It has been a while since I wrote a JavaScript utility function so a few minutes ago, I had the idea to create a function which will allow you to set the default value of a parameter for any given function. After writing the following function, I thought about the fact that the next version of jPaq already has this partially defined:

Function.prototype.defaultTo = function() {
  var fn = this, defaults = arguments;
  return function() {
    var args = arguments,
      len = arguments.length,
      newArgs = [], 0),
      overrideAll = args[len - 1] === undefined;
    for(var i = 0; i < len; i++) {
      if(overrideAll || args[i] !== undefined) {
        newArgs[i] = args[i];
    return fn.apply(this, newArgs);

The reason this function is different is because it will allow you to override defaults with any value—even undefined. Let’s see a few examples that prove that this works the way I claim it does:

// A function that takes one value and simply spits it back out.
// If nothing is passed in, false will be returned.
var inOut = function(value) {
  return value;

// Test it out:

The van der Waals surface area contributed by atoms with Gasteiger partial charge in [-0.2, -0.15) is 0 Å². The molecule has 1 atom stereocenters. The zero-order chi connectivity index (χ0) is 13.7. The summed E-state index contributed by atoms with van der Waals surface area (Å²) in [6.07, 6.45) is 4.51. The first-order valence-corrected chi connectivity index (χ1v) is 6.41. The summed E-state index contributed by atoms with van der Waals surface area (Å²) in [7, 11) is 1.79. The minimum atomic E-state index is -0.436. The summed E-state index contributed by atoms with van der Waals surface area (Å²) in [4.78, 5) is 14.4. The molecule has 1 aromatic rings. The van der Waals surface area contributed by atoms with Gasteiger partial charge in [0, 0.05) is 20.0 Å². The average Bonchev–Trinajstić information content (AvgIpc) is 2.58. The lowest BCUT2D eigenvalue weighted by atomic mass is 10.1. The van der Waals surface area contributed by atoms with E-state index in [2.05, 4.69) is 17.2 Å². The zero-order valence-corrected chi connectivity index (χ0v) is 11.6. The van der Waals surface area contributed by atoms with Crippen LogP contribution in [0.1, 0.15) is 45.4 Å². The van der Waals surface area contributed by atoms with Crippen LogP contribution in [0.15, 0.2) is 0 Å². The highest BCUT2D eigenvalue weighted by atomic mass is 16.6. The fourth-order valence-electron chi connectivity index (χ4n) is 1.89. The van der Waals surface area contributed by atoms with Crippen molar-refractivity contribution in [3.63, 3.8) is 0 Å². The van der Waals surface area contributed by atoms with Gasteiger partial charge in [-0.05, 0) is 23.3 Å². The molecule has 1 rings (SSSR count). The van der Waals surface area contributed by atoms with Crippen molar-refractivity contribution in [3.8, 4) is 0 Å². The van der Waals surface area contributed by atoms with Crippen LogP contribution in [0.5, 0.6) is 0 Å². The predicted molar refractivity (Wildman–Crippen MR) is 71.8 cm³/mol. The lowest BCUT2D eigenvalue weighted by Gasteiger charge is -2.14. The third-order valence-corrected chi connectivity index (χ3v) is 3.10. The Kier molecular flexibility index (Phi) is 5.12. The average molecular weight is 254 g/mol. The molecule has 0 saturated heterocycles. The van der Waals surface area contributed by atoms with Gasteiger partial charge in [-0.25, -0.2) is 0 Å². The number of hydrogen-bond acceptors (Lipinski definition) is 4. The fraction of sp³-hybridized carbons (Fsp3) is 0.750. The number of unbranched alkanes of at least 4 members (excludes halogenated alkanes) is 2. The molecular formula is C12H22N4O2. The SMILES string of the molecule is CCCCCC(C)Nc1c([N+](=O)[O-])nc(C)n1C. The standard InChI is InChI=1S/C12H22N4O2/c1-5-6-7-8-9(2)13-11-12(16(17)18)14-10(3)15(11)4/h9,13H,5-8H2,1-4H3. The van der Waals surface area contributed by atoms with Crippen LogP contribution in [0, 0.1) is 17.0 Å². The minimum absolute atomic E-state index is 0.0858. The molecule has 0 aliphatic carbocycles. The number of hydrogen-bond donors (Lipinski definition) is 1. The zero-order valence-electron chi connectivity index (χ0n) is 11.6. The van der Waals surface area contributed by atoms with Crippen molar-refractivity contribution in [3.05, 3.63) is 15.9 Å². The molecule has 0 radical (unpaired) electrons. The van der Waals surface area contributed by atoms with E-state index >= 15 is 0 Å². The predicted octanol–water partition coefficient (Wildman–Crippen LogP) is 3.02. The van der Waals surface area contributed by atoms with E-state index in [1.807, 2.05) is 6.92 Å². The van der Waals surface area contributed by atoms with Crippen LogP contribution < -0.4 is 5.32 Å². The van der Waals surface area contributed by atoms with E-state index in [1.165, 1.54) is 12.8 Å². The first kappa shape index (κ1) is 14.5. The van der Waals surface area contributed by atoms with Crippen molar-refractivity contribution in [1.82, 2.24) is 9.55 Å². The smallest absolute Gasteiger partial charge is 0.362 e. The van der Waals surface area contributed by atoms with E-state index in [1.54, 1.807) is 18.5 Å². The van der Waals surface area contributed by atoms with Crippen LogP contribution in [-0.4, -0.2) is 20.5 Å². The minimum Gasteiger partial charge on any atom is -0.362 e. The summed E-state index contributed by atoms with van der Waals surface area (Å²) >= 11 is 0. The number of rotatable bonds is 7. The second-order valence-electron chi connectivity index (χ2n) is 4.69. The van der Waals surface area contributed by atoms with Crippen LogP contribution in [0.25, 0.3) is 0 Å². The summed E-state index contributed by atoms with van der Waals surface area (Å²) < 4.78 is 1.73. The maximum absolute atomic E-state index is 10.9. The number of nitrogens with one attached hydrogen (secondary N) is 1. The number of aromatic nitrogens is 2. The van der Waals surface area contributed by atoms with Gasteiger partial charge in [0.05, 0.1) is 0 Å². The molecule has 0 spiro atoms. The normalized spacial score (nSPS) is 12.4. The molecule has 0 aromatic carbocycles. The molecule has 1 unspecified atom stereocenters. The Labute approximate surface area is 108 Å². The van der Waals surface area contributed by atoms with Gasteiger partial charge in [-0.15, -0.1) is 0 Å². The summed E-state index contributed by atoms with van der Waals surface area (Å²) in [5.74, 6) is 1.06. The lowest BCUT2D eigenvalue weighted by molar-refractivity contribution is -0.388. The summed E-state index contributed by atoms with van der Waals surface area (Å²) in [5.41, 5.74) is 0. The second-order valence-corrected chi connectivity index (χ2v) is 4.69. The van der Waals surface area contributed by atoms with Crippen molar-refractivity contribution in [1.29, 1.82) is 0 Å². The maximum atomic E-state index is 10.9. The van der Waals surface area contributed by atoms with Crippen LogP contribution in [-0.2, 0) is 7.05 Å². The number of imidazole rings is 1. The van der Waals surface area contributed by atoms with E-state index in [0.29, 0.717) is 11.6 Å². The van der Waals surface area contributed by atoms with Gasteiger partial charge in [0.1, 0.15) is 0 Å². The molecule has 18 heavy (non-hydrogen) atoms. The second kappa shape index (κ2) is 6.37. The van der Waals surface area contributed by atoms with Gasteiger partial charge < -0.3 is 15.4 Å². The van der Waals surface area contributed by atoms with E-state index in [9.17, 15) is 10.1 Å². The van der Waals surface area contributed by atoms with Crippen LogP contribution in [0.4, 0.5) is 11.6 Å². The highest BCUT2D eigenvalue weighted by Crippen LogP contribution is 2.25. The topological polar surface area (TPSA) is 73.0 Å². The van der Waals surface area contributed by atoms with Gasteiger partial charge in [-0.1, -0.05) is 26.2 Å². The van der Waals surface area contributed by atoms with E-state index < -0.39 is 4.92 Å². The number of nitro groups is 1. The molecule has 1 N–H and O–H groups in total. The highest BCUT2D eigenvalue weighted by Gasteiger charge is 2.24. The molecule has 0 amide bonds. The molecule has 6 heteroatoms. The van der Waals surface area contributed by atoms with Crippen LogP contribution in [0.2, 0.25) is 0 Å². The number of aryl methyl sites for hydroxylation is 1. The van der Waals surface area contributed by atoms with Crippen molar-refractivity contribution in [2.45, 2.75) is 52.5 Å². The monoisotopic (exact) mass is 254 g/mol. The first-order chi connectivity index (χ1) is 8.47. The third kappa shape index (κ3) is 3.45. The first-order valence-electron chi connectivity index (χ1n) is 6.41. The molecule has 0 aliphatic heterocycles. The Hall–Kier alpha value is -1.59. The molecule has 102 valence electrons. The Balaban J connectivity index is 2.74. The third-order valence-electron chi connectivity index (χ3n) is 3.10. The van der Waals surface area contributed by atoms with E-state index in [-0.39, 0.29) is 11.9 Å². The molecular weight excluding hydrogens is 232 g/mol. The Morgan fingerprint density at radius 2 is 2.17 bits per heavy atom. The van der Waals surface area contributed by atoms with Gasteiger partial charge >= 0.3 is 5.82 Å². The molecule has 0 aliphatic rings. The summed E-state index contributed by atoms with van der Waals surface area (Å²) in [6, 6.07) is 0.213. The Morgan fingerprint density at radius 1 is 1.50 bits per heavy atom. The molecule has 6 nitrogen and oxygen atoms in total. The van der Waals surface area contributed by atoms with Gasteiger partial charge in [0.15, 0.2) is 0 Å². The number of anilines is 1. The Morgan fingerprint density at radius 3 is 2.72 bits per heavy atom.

alert(inOut());  // returns false
alert(inOut(Math.PI));  // returns the value of PI
alert(inOut("Hello world!!!"));  // returns "Hello world!!!"
alert(inOut(null));  // returns null
alert(inOut(undefined));  // returns undefined

If you try out the above code after using the definition for the defaultTo(), you will find that every value that was passed in was also returned. In addition, when nothing was passed in, false was returned as specified by the default. The one question that may linger is, how is it that you can pass in undefined and the default is still overridden? The answer is that whenever undefined is passed in as the last argument, all defaults are overridden with the specified parameters. Now that you no the ins and outs of this function, you can start setting defaults for all of your functions without a problem.

Leave a Reply

Your email address will not be published. Required fields are marked *